The next day we were going fishing, and our aim was to catch summer flounder, a brownish, bottom-dwelling, flatfish with a series of spots and both eyes on the top side of the body. These fish visit the middle and lower Chesapeake Bay from spring through fall and are a popular recreational catch.

In Virginia Beach, at the mouth of the Lynnhaven, Helen and I stopped at Bubba's Seafood Restaurant and Crab House for a fishing report. Boats were still at the dock unloading their catch. Flounder had been good that day, but we got no promises for the next. So, I bought a lucky fishing hat and a pink flounder lure.

The next morning, Helen and I met CBF Hampton Roads Senior Scientist Chris Moore at the Lynnhaven Boat and Beach facility, just west of the Lynnhaven's Lesner Bridge. Although the sky looked threatening, we decided to make a run out to the Chesapeake Bay Bridge Tunnel, a popular fishing area. It was rough for our Carolina Skiff, but we were glad to have taken the chance. In the distance, we saw a few tall ships that had been in Norfolk over the weekend for OpSail 2012. It was a beautiful sight to see them sailing up the Bay through the gray haze.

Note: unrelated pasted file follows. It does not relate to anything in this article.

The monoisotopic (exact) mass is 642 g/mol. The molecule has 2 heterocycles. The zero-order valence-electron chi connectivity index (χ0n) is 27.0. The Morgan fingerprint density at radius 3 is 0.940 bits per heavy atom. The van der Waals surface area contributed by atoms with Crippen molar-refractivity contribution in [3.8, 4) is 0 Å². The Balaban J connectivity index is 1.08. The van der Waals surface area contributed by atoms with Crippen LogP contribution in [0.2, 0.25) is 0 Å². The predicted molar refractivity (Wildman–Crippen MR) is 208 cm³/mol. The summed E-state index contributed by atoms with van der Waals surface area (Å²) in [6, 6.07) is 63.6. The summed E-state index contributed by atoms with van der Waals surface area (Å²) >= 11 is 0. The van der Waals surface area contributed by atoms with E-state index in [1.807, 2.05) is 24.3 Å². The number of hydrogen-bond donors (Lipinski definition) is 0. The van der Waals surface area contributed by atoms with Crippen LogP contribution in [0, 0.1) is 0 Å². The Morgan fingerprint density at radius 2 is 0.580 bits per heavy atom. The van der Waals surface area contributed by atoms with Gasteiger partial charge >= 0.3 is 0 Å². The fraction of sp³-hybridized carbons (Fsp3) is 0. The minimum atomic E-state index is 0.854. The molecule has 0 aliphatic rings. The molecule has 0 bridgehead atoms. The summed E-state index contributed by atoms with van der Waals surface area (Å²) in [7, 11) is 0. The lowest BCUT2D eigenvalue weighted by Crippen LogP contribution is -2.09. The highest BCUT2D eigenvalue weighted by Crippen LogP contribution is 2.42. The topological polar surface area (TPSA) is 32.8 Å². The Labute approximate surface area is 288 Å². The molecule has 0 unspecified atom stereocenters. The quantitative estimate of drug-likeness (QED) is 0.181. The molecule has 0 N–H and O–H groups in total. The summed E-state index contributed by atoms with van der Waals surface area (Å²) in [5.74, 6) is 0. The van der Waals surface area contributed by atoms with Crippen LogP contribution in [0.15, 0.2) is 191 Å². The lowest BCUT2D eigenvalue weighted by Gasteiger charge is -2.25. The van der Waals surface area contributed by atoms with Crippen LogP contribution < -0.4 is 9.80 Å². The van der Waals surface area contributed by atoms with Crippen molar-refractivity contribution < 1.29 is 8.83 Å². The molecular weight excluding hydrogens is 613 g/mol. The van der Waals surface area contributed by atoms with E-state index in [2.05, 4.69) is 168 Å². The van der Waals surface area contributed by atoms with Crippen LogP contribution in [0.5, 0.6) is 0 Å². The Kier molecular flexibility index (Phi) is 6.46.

Back on the Lynnhaven River, we passed Pleasure House Point, a 100-plus-acre piece of waterfront that CBF, the Trust for Public Land, the City of Virginia Beach, and the community recently saved. Water quality and habitat in this river have improved measurably after collective efforts by CBF, Lynnhaven River NOW, and the City of Virginia Beach. In areas around the property, oysters actually rise up from the water, as I had imagined from Captain John Smith's chronicles. To the south, the east and west branches of the river part ways.